Gunhus, Grinnell v. Engelstad

Annotate this Case

413 N.W.2d 148 (1987)

GUNHUS, GRINNELL, et al., Respondent, v. Robert D. ENGELSTAD, Appellant.

No. C6-87-284.

Court of Appeals of Minnesota.

October 6, 1987.

Review Denied November 24, 1987.

*149 David T. DeMars, DeMars, Turman & Johnson, Fargo, N.D., for respondent.

Paul A. Sortland, Fargo, N.D., for appellant.

Heard, considered and decided by POPOVICH, C.J., and WOZNIAK and NIERENGARTEN, JJ.

OPINION

POPOVICH, Chief Judge.

This appeal is from a trial court judgment and order denying a new trial. The trial court held the lease at issue was not *150 unconscionable and appellant was required to perform his contractual obligations. The court also held the lease was renewed in a timely manner by respondent and respondent's claim for monetary damages is moot if appellant performs his obligations. Appellant claims the trial court erred because (1) a party to a contract may not be denied a jury trial where claims of misrepresentation, fraud and deceit are at issue; (2) the lease between the parties is unconscionable; (3) evidence admitted had not been disclosed to discovery requests; and (4) the court abused its discretion in denying a motion for new trial. We affirm.

FACTS

In 1975 appellant purchased the real estate and structure located at 512 Center Avenue, Moorhead, Minnesota (hereinafter "leased premises") from respondent after the structure was damaged by construction work on an adjoining building. Appellant was one of the architects in charge of supervision and construction of the adjacent building. The parties agreed appellant would buy the damaged building, repair it, and lease it to respondent.

The lease, drafted by respondent, provided for an initial term of 10 years with an option to renew on the same terms for an additional 10 years. There was a three month written notice requirement prior to expiration for renewal.

Appellant is an architect by profession and was at the time of the transaction an experienced real estate owner, developer and businessman. At the time the lease was drafted, appellant was represented by and consulted with an experienced attorney.

Improvements to the structure were sufficiently complete to enable respondent to occupy the building on January 26, 1976. At this time respondent moved into the leased premises and began paying rent.

Periodically, from January 1976 through 1979, respondent exercised its option granted by the lease to obtain additional space in the building. At the time of trial, respondent was leasing approximately 8,782 square feet of the premises, including the 4,000 square feet of the original lease.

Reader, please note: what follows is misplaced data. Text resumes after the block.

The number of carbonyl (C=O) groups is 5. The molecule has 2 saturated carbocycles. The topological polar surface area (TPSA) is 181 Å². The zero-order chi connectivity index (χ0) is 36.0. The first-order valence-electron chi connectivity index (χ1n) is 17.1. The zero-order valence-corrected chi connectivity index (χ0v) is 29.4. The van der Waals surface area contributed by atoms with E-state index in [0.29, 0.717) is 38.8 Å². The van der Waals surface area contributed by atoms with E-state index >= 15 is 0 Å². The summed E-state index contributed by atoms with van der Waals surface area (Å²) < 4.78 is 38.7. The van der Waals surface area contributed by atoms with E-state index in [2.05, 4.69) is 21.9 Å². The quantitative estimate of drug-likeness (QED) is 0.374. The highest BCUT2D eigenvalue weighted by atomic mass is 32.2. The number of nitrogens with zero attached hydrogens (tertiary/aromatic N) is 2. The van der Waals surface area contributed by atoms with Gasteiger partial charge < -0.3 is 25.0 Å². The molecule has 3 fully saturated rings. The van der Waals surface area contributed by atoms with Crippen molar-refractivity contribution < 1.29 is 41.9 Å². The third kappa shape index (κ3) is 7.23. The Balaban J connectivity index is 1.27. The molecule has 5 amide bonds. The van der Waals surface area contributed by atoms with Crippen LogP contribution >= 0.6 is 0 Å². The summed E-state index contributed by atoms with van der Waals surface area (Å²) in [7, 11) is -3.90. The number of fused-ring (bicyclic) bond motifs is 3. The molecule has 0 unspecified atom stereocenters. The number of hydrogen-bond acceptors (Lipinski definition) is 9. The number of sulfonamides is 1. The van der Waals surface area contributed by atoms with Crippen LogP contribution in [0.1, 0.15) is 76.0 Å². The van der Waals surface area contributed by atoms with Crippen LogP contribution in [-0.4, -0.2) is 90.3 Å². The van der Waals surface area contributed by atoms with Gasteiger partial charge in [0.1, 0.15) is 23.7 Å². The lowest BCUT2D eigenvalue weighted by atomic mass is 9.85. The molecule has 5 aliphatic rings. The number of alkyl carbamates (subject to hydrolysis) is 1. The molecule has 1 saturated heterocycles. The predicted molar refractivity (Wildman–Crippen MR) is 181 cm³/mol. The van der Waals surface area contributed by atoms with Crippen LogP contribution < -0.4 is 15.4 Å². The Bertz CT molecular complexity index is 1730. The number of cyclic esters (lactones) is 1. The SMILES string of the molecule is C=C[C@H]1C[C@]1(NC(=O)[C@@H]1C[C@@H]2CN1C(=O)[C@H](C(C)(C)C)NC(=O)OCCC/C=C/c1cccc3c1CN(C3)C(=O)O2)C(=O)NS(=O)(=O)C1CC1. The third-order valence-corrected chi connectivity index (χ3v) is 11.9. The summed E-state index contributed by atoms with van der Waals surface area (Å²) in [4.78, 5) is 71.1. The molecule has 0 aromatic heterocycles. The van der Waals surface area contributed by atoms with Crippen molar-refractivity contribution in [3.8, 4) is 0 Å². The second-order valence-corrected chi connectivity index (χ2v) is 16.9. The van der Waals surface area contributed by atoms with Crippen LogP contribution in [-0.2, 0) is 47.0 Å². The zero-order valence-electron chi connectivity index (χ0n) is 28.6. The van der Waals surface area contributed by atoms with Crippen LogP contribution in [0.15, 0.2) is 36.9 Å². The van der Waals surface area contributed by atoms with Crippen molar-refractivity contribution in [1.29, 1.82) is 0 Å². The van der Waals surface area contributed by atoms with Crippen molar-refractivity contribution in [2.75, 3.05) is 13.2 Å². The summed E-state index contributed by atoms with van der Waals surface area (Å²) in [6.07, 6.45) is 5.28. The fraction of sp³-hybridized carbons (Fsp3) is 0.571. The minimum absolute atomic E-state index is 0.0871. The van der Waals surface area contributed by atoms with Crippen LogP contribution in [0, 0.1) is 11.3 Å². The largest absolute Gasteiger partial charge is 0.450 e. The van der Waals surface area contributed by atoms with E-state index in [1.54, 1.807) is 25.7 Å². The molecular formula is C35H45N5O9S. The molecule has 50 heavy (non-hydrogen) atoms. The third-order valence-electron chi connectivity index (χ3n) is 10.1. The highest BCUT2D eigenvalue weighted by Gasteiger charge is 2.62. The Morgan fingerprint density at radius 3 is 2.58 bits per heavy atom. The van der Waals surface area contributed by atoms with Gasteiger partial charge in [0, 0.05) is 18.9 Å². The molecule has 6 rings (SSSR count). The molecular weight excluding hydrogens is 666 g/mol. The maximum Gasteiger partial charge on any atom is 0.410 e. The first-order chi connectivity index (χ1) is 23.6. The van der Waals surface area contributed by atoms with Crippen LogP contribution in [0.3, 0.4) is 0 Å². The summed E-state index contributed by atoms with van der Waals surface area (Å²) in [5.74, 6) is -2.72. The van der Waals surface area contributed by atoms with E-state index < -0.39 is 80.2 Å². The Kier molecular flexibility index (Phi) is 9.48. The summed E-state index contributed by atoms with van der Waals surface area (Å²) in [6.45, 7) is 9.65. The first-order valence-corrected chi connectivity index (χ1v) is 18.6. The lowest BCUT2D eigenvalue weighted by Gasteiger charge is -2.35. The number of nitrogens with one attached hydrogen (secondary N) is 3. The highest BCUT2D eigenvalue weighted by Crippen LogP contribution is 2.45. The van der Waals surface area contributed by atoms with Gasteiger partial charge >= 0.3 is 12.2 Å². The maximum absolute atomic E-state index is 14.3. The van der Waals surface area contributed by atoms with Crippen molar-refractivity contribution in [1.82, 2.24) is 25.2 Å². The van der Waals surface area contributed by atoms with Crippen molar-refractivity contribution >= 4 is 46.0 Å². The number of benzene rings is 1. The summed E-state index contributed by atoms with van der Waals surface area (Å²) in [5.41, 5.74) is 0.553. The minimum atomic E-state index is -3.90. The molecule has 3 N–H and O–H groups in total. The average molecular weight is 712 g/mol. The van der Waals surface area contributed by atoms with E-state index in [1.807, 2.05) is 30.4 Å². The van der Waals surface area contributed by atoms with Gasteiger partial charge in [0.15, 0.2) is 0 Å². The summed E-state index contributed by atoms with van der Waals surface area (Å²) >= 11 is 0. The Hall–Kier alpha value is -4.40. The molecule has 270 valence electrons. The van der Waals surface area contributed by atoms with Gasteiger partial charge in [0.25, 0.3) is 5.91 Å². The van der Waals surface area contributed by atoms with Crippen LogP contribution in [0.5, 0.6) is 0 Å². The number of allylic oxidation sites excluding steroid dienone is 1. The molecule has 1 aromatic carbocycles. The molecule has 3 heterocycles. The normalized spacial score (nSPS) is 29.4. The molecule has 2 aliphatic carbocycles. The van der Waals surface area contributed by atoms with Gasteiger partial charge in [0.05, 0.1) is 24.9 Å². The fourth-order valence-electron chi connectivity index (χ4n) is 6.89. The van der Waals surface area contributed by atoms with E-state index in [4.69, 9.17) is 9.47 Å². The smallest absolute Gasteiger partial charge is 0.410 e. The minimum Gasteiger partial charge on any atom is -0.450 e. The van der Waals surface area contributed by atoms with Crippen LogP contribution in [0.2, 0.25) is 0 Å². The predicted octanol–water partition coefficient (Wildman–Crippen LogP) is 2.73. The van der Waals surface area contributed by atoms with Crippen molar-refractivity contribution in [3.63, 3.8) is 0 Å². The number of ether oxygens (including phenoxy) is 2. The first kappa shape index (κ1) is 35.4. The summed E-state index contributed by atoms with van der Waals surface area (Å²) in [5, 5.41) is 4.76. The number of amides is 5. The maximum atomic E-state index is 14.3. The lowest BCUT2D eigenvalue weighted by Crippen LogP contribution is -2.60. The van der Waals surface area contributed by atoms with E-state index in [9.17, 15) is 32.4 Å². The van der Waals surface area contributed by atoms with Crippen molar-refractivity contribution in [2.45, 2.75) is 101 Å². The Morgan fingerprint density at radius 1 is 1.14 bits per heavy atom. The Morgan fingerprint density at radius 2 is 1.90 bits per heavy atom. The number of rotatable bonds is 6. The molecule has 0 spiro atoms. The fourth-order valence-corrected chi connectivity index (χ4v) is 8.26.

By letter dated December 14, 1984, respondent gave appellant notice of exercise of the option to renew or extend the principal lease and all supplemental leases. The initial lease term would have expired in January 1986.

Respondent paid all rents when due, including escalation payments. The lease agreement provides appellant pay taxes, utilities, electrical service and custodial care calculated from the base year of 1978, agreed to and fixed by the parties in the lease agreement.

Based upon expert testimony, the trial court found the roof of the leased premises leaked from and after the year 1979 and leaked seriously in the years 1983, 1984, 1985 and 1986. This has caused damage to the leased premises. The roof must be repaired or replaced to prevent future damage and inconvenience. Appellant has the obligation to repair the leaking roof even to the extent of replacement.

Since 1979, appellant received written and oral notice from time to time of the leaks in the roof. Appellant has attempted to fix the roof by periodic patching, which has not been successful.

The lease also requires appellant light and maintain the common areas. The trial court found appellant had not maintained the carpet in the common area in the "first class" standard required by the lease. The trial court also found a corridor between the Moorhead Center Mall and the leased premises is a common area within the terms of the lease and respondent is not responsible to maintain the corridor or pay any assessments for use levied by the mall.

The trial court also found appellant failed to keep sidewalks clean of snow and extraordinary dirt.

The trial court found respondent had not and could not misrepresent to appellant utilities and taxes would not increase from the years 1975-78. Even if such representations were made, such charges were not and are not within the control of respondent. Furthermore, appellant, as an experienced *151 businessman, could not have justifiably relied upon representations of respondent and any claimed reliance by appellant was unreasonable.

By order for judgment filed November 21, 1986, the trial court held the lease was not unconscionable and is a valid obligation enforceable according to its terms. Therefore appellant was required to perform the duties and obligations of landlord. The trial court required appellant to (1) fix the leaky roof; (2) replace carpeting in the common area; (3) provide respondent a full accounting; (4) maintain sidewalks in a clean condition; and (5) maintain the "common area" of Moorhead Mall walkway abutting leased premises.

Additionally, the trial court found the lease was renewed in a timely manner.